Opportunities to bridge the college & career readiness gap

Donna Butler, Faculty Advisor for College and Career Readiness, Pearson | June 12, 2019 in Higher Education, PreK-12 Education
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In education today, many states are testing high school (HS)  students in their junior year to determine if they are college ready. This enables students who test college ready excellent opportunities to earn college credit while taking dual credit courses. Many of these students graduate from high school with college credit, Associate Degrees, and no student loan debt.

Since this is such a successful model, HS educators are now focusing on providing more opportunities for HS students not testing college ready by offering Transition or College and Career Readiness (CCR) courses. These opportunities are bridging the gap for college and career readiness.

Providing students college readiness resources while still in high school is a benefit to students. In the past, most colleges enrolled these students in Developmental Courses to enable them to become college ready. Students did not earn college credit for these courses but did pay tuition. Providing these resources in high school eliminates cost, saves time, and reinforces skills. In addition, college and career ready students encounter more opportunities for higher education and employment choices.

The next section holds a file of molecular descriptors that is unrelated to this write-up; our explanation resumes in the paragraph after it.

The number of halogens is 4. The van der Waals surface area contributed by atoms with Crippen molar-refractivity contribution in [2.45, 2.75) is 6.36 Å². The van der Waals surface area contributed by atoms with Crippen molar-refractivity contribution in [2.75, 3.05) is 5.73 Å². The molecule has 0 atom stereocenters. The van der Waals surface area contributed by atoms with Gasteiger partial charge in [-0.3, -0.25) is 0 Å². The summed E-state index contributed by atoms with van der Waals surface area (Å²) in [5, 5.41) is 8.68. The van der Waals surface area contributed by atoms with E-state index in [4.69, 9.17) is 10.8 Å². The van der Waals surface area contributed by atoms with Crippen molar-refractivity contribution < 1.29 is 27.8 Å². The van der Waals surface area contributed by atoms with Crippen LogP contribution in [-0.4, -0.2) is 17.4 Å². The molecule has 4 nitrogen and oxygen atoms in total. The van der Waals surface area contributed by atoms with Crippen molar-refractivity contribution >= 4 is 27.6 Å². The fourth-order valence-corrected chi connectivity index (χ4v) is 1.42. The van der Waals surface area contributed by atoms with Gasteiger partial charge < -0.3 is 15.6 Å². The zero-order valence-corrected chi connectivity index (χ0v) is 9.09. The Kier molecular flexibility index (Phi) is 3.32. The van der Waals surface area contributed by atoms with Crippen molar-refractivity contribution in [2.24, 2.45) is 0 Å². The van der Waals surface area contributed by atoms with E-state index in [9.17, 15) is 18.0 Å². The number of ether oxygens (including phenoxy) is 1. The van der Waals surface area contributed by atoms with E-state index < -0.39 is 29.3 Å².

Implementing these courses varies from state to state. Many states now mandate high schools provide these transition classes before graduation. Student progress and the number of students graduating college and career ready are monitored by the state. Some school systems include these classes in the student’s schedule, offer courses as supplemental instruction or boot camps, or even an independent study for students.

Increasing the high school college and career readiness rate continues to be one of the strongest outcomes. In Kentucky, for example, after 5 years of implementing the high school transition classes, the college and career readiness graduation rate doubled. As a result, students, colleges, and employers benefited from graduating seniors being better prepared. (Source: Kentucky Department of Education)

Bridging the gap for college and career readiness by providing resources, educational, and employment opportunities during high school benefits students and communities. As an educator, I am proud to be part of so many initiatives that empower students to be successful in life.